Environmentalists urge financiers to halt funding for TotalEnergies’ Mozambique project
Environmental lobby groups have sent a letter urging banks and other financiers to withdraw their support for TotalEnergies’ $20 billion liquefied natural gas (LNG) terminal in Mozambique.
The letter, sent to over two dozen project funders, coincides with a crucial moment for the French energy company as it readies to resume Africa’s largest foreign direct investment project.
Activists caution that the project may exacerbate climate change and contribute to human rights abuses in the impoverished southern African nation.
“As a critical financial supporter of the project, you bear a direct and important responsibility in its dreadful impacts,” the letter, supported by more than 100 organisations, including ActionAid International and Greenpeace France, said.
According to Reuters, last month, Dutch lawmakers announced their insistence on being consulted regarding safety and human rights concerns before approving a 1 billion euro ($1.06 billion) loan guarantee for the project, which has been stalled since April 2021.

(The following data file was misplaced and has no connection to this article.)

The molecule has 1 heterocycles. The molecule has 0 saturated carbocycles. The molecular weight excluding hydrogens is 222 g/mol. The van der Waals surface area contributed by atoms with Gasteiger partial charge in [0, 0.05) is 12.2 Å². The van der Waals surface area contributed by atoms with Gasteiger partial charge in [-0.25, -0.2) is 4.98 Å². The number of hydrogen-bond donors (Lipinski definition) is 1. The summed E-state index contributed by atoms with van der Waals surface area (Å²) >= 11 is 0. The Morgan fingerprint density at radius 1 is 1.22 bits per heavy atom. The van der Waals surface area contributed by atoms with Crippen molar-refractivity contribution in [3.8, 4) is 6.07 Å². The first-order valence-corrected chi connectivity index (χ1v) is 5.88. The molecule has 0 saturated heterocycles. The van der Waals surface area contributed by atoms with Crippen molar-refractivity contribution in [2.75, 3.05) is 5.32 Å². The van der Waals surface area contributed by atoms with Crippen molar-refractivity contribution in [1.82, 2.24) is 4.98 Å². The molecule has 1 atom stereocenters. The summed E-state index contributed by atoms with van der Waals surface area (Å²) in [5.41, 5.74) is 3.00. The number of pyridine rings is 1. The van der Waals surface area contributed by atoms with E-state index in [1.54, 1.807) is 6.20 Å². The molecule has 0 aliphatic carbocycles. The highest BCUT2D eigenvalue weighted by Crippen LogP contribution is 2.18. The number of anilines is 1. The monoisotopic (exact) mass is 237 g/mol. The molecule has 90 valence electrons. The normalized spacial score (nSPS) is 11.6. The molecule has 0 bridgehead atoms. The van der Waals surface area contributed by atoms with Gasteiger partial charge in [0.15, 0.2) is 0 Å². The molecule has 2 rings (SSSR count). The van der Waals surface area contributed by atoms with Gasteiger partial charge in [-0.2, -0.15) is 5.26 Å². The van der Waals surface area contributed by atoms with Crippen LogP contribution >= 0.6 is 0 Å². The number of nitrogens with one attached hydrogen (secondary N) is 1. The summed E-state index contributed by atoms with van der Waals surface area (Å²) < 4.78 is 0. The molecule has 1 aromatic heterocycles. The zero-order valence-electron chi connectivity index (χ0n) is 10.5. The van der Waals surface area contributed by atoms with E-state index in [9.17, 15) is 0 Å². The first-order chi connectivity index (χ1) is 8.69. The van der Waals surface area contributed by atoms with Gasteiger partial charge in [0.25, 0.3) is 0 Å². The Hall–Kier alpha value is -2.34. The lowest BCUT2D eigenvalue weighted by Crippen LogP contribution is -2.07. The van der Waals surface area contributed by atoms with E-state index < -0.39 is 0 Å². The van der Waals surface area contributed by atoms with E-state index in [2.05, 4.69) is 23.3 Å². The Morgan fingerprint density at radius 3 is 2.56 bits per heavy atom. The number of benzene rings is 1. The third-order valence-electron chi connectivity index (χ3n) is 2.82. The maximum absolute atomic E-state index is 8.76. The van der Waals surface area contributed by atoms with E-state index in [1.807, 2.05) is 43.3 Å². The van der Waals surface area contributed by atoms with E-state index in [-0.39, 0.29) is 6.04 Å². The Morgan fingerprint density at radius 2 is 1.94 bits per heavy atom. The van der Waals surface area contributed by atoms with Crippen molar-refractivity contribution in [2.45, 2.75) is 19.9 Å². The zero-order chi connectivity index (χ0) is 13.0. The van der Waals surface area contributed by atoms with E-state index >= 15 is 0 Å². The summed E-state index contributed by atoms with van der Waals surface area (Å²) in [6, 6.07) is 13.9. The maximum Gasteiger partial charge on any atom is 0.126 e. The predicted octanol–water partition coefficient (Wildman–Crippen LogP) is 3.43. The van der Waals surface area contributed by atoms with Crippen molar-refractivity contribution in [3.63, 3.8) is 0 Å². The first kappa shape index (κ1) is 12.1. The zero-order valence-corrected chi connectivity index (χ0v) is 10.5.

Applauding the Dutch decision as a significant signal, Lorette Philippot, private finance campaigner with Friends of the Earth France, said activists are “hopeful that other financiers will conduct proper assessments and withdraw from this time bomb project,”
TotalEnergies stated that the arrangements remained unchanged from their previous statements, emphasising that project finance remains in place despite a ‘force majeure’ halt in 2021 when Islamist militants posed threats to the project site.
Currently, around $15 billion in financing is under review as part of the restart procedures, according to a credit official familiar with the ongoing negotiations.
South Africa’s Export Credit Insurance Corporation is planning to seek board approval early next year to support the project, as mentioned by acting CEO Ntshengedzeni Maphula.
The delay in the project has prompted some investors to reassess their previous cost assumptions in response to inflation and fluctuations in the global gas market.
The U.S. Exim bank, responsible for guaranteeing $5 billion, has stated that it is currently conducting due diligence on plans to resume construction.